Fulu Netswera. Picture: SUPPLIED
Fulu Netswera. Picture: SUPPLIED

When Fulu Netswera was first approached to become director of North West University’s (NWU) Graduate School of Business & Government Leadership, he hesitated. The school is based in Potchefstroom, which, like the university, is sometimes perceived as a bastion of Afrikanerdom.

"I thought: ‘I’m not going there, it’s a white town’," he recalls. But the university’s headhunters persisted and he was persuaded to take the job in January. "I said I would see how things pan out."

As it happens, they’ve panned out quite well. "There’s been no hostility to my presence," he says. "People across the school and university have been very welcoming."

That’s just as well, because Netswera has some delicate decisions to make in coming months. One involves transformation. Of the school’s 26 full-time faculty, only two are black. Most of the others are Afrikaners. There’s a similar imbalance among part-time lecturers. Most MBA students are black.

He wants to appoint more black full-time academics, but first he has to find them. SA business schools can’t compete with salaries thrown by business and industry at young black SA talent. There can be no question of employing second-tier academics, because that would undermine everything the school has striven for in recent years.

It is accredited by the UK-based Association of MBAs and is preparing to pursue accreditation with the US-based Association to Advance Collegiate Schools of Business. International affiliations are major drawcards for students and corporate customers.

Netswera says: "There can be no cutting of corners. Black or white, everyone must meet the standards we and our partners demand."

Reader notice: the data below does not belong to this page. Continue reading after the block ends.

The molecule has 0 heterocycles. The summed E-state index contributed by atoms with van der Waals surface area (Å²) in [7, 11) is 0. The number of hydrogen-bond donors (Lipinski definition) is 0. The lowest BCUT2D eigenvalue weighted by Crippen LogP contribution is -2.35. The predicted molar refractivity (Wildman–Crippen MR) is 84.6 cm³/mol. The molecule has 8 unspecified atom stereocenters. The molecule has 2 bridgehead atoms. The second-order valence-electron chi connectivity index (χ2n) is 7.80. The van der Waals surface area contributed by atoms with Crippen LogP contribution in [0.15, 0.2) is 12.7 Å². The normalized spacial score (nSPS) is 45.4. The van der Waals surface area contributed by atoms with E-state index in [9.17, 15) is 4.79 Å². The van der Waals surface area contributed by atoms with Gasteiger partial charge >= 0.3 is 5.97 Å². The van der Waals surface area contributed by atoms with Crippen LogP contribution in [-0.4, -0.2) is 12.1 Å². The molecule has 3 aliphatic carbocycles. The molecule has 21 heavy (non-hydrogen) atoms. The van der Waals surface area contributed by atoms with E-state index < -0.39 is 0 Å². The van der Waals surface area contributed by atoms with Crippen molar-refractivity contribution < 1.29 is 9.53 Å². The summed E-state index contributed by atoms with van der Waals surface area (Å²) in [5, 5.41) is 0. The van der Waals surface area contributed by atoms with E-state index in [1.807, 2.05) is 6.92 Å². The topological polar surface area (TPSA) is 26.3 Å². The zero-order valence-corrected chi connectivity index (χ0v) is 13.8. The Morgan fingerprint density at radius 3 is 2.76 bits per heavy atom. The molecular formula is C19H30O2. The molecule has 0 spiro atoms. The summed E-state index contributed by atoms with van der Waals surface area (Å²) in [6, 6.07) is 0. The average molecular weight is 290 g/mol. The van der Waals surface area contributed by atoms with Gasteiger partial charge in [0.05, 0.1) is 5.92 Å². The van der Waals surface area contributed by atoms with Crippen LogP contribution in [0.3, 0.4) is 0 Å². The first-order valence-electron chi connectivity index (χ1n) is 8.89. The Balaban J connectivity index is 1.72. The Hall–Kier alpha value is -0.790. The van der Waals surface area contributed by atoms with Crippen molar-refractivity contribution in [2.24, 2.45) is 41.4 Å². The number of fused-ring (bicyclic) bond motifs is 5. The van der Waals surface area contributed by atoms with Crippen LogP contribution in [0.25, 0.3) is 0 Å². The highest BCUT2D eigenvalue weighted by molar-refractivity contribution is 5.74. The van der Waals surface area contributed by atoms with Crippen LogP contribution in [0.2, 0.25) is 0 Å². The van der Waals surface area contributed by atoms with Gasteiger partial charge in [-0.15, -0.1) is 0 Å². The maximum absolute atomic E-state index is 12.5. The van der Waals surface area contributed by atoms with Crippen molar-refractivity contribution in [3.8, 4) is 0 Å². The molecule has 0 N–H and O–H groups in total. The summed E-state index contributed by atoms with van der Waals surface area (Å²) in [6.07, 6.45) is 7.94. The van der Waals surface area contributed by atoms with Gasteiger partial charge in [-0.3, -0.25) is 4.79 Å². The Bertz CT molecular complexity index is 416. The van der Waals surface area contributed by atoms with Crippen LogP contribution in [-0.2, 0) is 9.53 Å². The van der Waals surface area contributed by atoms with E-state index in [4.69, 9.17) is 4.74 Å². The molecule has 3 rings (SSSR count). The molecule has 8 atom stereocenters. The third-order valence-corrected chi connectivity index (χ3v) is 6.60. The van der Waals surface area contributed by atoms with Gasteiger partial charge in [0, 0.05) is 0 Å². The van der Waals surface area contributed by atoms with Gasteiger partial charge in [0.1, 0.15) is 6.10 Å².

His second "eggshell" challenge relates to the use of Afrikaans as a teaching medium. The school is one of only two (with Free State University) offering MBA lectures in the language. Netswera says many Afrikaans-speaking students accept that it makes sense to be taught in English, the international business language. But a number of local employers, some of which sponsor students, want to retain Afrikaans for cultural reasons. A possible compromise is to use the language for block-release programmes.

Netswera is also involved in softening the merger of formerly independent institutions that make up the NWU school. The old Potchefstroom Business School catered for the private sector, while a Mafikeng school looked after government. Both campuses — and a third, satellite one, in Vanderbijlpark — are now part of a unified school. But differences in approach still exist. "I think it will take another year to get everything in place," he says.

Netswera, 47, who replaced the long-serving Tommy du Plessis as director, previously headed the Turfloop Graduate School of Leadership at Limpopo University. His academic qualifications include a master’s and doctorate in philosophy from Stellenbosch University and a postgraduate diploma in management studies from the UK. He was a chief researcher at the Human Sciences Research Council, a senior researcher at the Council for Scientific & Industrial Research, and research management director at Unisa.

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